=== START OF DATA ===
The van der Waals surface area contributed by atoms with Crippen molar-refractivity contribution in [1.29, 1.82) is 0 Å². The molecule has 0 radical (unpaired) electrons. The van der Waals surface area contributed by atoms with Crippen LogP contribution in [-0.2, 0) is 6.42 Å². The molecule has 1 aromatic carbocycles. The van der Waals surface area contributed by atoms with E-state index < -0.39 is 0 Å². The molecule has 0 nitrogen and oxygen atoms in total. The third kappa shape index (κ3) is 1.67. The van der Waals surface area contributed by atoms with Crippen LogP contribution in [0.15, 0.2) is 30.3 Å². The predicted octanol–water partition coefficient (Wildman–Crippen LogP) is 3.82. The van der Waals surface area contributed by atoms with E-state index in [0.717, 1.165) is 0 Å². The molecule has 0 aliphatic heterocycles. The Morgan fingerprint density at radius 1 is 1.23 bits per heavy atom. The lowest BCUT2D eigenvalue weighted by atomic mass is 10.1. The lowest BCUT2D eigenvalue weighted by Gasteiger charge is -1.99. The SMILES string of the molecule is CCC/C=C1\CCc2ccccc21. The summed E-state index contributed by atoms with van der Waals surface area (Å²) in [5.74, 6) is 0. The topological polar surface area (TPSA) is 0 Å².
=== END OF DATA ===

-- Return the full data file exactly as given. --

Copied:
The van der Waals surface area contributed by atoms with Crippen molar-refractivity contribution in [1.29, 1.82) is 0 Å². The molecule has 0 radical (unpaired) electrons. The van der Waals surface area contributed by atoms with Crippen LogP contribution in [-0.2, 0) is 6.42 Å². The molecule has 1 aromatic carbocycles. The van der Waals surface area contributed by atoms with E-state index < -0.39 is 0 Å². The molecule has 0 nitrogen and oxygen atoms in total. The third kappa shape index (κ3) is 1.67. The van der Waals surface area contributed by atoms with Crippen LogP contribution in [0.15, 0.2) is 30.3 Å². The predicted octanol–water partition coefficient (Wildman–Crippen LogP) is 3.82. The van der Waals surface area contributed by atoms with E-state index in [0.717, 1.165) is 0 Å². The molecule has 0 aliphatic heterocycles. The Morgan fingerprint density at radius 1 is 1.23 bits per heavy atom. The lowest BCUT2D eigenvalue weighted by atomic mass is 10.1. The lowest BCUT2D eigenvalue weighted by Gasteiger charge is -1.99. The SMILES string of the molecule is CCC/C=C1\CCc2ccccc21. The summed E-state index contributed by atoms with van der Waals surface area (Å²) in [5.74, 6) is 0. The topological polar surface area (TPSA) is 0 Å².